Political societies should think hard about what their real functions are. Paramount of which is the defence of the separation of the branches of government. They most definitely should not get involved nor interfere with the judicial system no matter how bad that is perceived to be. What they should do; however, is ensure that legislation is passed to ensure the judicial system’s impartiality and fairness. They should exert more effort in clearing their stacked desks from pending legislation while keeping the best interest of their voters at the forefront of their minds by ensuring that laws passed are fair, do not impinge on human rights, do not restrict personal freedoms and do not counter international agreements already subscribed to.

Unfortunately what we currently have is the diametric opposite.

There is only one more session for this lame parliament before we have to vote for the third time in this country. I just hope that come Autumn 2010, people will heed lessons learnt and take the courageous steps to vote for what is best for our country and its people, all of its people, rather than continue to prep up myopic, fully sectarian and manipulatable imbeciles.

I salute our Kuwaiti friends who chose liberals who will serve their country a lot better going into the future, in place of religious zealots whose only concern is the interference in people’s private lives.

Hopefully in 2010 we too will willingly tread that road.

  • Mike P
    7 June 2009

    In all honesty, I think this particular case just highlights how flawed Bahrain’s judicial system is.

    It’s hard for anyone to take the courts seriously when it lacks much needed impartiality.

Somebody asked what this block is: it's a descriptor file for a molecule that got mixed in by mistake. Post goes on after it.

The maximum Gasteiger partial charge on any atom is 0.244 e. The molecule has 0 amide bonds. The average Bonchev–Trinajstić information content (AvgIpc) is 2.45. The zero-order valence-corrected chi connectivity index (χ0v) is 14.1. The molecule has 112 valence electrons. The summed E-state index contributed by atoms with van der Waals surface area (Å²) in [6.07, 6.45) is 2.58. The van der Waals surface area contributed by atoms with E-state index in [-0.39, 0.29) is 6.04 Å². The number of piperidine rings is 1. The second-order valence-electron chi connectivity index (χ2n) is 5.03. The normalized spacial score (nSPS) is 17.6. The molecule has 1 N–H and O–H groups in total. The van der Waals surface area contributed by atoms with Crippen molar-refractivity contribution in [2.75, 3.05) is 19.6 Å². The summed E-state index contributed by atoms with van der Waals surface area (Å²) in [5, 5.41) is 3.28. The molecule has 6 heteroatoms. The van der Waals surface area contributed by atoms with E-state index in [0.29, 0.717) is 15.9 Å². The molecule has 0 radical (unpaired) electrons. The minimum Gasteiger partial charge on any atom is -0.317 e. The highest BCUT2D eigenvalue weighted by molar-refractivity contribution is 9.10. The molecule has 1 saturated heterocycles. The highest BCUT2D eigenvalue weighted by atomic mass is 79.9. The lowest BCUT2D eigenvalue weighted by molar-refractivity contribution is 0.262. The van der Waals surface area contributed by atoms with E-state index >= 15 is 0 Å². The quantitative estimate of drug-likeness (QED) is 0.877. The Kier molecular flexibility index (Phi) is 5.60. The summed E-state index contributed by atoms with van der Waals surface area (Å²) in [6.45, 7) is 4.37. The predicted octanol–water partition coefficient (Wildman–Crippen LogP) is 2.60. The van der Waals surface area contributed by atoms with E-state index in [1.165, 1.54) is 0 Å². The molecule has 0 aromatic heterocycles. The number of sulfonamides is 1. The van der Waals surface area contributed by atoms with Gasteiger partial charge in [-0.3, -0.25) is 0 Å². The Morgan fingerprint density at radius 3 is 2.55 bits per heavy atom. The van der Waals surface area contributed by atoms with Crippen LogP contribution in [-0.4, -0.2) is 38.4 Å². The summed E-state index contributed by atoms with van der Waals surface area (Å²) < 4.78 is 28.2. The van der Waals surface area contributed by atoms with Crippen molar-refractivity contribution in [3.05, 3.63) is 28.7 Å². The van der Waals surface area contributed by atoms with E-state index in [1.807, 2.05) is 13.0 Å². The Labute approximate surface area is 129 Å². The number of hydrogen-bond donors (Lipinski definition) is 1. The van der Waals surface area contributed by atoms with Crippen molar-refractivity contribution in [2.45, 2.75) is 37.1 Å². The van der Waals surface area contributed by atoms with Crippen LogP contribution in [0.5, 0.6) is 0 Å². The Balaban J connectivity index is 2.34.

Contrary to the official spin, our judicial system is not independent of Government. The very fact that everyone from the Minister of Justice right down to court judges and medical coroners are appointed by the “powers that be” simply reaffirms this.

    How can you put people on trial for the most serious of crimes without having an independent jury?!

    • mahmood
      7 June 2009

      Indeed it does. As are the Constitution and the Parliamentary Bylaws. They’re all locked tight against change, but not tight enough, cracks have been identified and should be worked on to address some changes, rather than try – as they currently are trying before the end of their term – to completely Islamacise the country by changing the Constitution from Islam being “a” source of legislation to “the” source of legislation.

      Change, of course is not parliament’s exclusive domain. With popular demand, no law can find legitimacy as rightly suggested by Dr Abdulhadi Khalaf in his latest article. We need to find ways to properly exert pressure through various peaceful means to change our situation.

      The most important change which must be achieved – as you alluded to – are the reform of the judiciary and the separation of the branches of government. These are the tasks that Al-Wefaq should concern itself with. A task that is sorely neglected by them as well as the others in parliament. They should be reminded of that task through the ballot box the next time around.

  • ihath
    9 June 2009

    Hey Mahmood;

    I like the new look of your website. What software are you using to build it?

    • mahmood
      9 June 2009

      Hi ihath! Hope all if well with you.

      I use WordPress for the engine and a heavily customised professional theme (based on Revolution Pro) for the display.

Euphorbia Milli Hybrid – yet another kind!